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Don’t let kids under 10 walk to school alone

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When school starts again, so will parents' safety concerns about letting children walk to school. Patti Rhynders, injury prevention outreach manager at Children's Medical Center of Dallas, believes children start having the skills they need to safely walk alone near traffic after age 10 and recommends that, until then, an adult or an older child should accompany younger children. Until that age, kids have trouble judging gaps in traffic or determining the speed of traffic.

Rhynders recommends for older children parents designate a safe place to play that is away from traffic routes. Children ages 10 to 14 are most at risk while playing in the street after school between 3 and 6 p.m. and even more so from 6 to 9 p.m.

"Most of the time, when a child is hit by a car, the child is at fault," she said, adding it's little consolation to the driver, the child or the parent. "Each of us as drivers could be in this position should a child dart out midblock or make an unexpected turn into the path of our oncoming vehicle. A child's risk of being killed if hit by a car going 30 mph is 40 percent. If the car is traveling at 40 mph, the risk jumps to 80 percent."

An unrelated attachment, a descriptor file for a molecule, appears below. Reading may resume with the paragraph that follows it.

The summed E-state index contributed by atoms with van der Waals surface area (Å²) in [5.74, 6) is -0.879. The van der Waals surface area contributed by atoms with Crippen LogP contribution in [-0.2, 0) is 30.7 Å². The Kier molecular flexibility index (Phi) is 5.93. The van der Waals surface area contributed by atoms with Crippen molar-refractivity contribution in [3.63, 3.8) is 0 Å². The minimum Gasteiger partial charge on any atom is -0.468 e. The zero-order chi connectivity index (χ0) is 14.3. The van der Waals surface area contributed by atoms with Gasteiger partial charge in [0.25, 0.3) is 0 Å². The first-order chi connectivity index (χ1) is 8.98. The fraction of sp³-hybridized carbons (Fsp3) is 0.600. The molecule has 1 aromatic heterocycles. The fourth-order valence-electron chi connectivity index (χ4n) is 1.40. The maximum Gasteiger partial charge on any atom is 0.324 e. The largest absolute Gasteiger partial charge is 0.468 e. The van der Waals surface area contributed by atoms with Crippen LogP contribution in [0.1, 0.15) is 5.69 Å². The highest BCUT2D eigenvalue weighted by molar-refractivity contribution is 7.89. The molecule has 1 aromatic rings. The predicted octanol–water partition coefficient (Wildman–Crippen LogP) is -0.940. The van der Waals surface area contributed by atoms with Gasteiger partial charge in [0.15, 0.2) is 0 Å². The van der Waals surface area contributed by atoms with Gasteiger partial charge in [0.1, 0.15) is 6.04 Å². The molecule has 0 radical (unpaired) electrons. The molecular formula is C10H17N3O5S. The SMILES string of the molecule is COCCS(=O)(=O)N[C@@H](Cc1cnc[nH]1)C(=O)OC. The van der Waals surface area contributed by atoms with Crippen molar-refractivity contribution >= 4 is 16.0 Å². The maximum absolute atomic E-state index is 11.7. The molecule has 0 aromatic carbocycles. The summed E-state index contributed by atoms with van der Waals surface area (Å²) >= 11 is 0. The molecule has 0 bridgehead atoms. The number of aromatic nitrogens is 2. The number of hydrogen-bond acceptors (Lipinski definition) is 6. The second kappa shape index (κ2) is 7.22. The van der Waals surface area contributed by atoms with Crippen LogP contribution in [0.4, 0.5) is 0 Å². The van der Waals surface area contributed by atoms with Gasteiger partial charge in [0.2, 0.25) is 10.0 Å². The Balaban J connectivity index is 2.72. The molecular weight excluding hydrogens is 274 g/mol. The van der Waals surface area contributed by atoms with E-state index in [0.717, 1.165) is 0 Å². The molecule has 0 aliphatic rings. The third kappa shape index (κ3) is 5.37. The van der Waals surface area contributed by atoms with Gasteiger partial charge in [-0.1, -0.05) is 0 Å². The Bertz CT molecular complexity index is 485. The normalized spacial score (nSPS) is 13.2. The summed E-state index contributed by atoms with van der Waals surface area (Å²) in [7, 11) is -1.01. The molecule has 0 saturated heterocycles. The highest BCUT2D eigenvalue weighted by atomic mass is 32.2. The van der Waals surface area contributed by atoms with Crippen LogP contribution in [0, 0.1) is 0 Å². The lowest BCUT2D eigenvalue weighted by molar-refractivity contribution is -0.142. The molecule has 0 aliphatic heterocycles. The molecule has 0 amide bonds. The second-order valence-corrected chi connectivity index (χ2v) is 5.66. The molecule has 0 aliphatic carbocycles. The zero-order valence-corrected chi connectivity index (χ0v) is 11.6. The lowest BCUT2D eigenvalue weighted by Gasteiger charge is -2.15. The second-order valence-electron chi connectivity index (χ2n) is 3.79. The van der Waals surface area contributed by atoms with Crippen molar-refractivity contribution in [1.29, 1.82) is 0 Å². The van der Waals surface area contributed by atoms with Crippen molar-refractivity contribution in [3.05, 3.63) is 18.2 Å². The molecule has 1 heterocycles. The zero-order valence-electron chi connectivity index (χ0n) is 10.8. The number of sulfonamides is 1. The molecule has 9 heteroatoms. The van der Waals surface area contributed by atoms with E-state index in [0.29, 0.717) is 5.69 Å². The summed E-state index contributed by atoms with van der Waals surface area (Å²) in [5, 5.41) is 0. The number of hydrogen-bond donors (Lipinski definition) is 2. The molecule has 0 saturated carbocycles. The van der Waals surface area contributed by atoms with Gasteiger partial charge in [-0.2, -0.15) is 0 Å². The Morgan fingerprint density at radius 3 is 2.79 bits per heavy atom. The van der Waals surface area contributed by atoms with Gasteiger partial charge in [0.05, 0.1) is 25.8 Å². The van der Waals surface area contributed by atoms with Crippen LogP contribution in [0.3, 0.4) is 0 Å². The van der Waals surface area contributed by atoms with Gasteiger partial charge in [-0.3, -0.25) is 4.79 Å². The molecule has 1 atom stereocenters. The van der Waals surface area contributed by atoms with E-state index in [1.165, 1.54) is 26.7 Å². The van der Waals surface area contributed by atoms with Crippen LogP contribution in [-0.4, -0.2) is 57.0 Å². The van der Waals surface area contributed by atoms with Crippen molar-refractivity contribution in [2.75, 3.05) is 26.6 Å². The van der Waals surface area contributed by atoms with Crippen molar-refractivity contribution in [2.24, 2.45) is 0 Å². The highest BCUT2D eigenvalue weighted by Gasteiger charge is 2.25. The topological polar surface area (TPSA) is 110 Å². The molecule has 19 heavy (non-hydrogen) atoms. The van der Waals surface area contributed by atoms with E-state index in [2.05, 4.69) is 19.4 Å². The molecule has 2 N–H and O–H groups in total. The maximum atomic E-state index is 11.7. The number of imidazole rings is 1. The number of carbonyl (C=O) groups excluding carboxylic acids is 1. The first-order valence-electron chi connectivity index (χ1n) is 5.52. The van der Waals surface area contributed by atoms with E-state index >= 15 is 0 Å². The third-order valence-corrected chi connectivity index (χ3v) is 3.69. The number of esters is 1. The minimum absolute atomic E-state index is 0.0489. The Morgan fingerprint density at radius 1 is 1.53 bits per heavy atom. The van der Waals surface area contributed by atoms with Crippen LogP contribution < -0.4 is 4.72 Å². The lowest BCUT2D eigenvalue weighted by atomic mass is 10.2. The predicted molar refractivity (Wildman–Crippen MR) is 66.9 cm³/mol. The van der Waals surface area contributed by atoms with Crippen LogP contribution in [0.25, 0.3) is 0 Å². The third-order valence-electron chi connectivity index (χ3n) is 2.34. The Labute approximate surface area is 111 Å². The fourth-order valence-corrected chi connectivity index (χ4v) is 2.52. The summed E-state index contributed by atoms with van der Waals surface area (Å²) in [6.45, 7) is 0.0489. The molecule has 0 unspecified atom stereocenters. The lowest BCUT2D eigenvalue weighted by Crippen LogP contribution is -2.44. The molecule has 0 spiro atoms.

She cautions drivers to slow down on neighborhood streets and to be aware of children playing near the street or poised to dart between parked cars. She also calls on parents to be good role models. Walk facing traffic, only cross at crosswalks and teach your children to make eye contact with drivers before crossing.